Senior citizens prefer to live in their own homes. According to a 2012 AARP survey, 90 percent of seniors plan to stay in their own homes for the next five to ten years and 85 percent are confident they can do so without making big changes to their homes. In the face of those preferences, however, 35 percent of people aged 60 to 70 do not find it very easy to live independently and of those 70 and older, the share rises to 57 percent. “Aging in place” may be an attractive concept for seniors, but not always the best solution in the minds of family and of community caregivers.

Oscar Senior is a company created by Silicon Valley executive Tomas Posker. He was frustrated by the difficulty he had in communicating with his grandmother and helping her use technology, especially Skype, so that they could stay in touch. Now the company’s eponymous service, Oscar Senior, is available as a tablet app designed specifically for seniors who want to stay in their own homes.

The app has a simple interface with large prompts for usage and browsing. Security features protect seniors from scams, false alerts, and unauthorized pop-ups. An associated smartphone app provides family members and caregivers an easy and secure method to stay in touch, assist, and keep track of elderly living independently. The Oscar Senior smartphone app user configures the tablet user interface and apps. You can choose the apps available on the tablet so your senior relatives, for example, can easily share photos, phone and video calls and text messages, check the news and weather, play games, and even use Facebook or browse the web without needing to know much about the device themselves.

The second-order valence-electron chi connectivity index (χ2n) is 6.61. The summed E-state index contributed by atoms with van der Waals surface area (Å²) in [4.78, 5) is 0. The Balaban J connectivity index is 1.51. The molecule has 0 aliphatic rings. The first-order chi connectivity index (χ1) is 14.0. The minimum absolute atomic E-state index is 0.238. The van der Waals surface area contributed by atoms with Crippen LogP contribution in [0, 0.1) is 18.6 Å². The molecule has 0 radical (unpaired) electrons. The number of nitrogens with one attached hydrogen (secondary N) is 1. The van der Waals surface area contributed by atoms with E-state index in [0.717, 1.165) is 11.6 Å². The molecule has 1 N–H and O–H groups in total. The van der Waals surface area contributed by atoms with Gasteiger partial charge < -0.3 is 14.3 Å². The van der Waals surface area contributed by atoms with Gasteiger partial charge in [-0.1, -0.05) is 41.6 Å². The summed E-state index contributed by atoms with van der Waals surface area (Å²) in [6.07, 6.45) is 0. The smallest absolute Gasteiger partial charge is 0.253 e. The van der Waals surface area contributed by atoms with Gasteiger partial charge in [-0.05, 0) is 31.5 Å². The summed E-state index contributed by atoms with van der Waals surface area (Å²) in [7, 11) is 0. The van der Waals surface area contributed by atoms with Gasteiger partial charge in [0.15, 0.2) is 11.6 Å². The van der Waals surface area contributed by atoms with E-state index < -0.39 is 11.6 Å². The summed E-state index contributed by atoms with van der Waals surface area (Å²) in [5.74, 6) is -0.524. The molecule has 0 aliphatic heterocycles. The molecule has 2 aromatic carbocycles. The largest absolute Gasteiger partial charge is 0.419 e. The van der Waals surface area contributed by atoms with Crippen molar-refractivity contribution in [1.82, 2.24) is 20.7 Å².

Oscar Senior is available now for iOS and Android tablets for 30-day free trials, after which the service costs $0.99 a month. Making it simpler for older people to communicate with loved ones and friends and access online resources has the potential to extend the practicality and safety of their living independently while at the same time giving reassurance and a means of access and monitoring to loved ones and caregivers.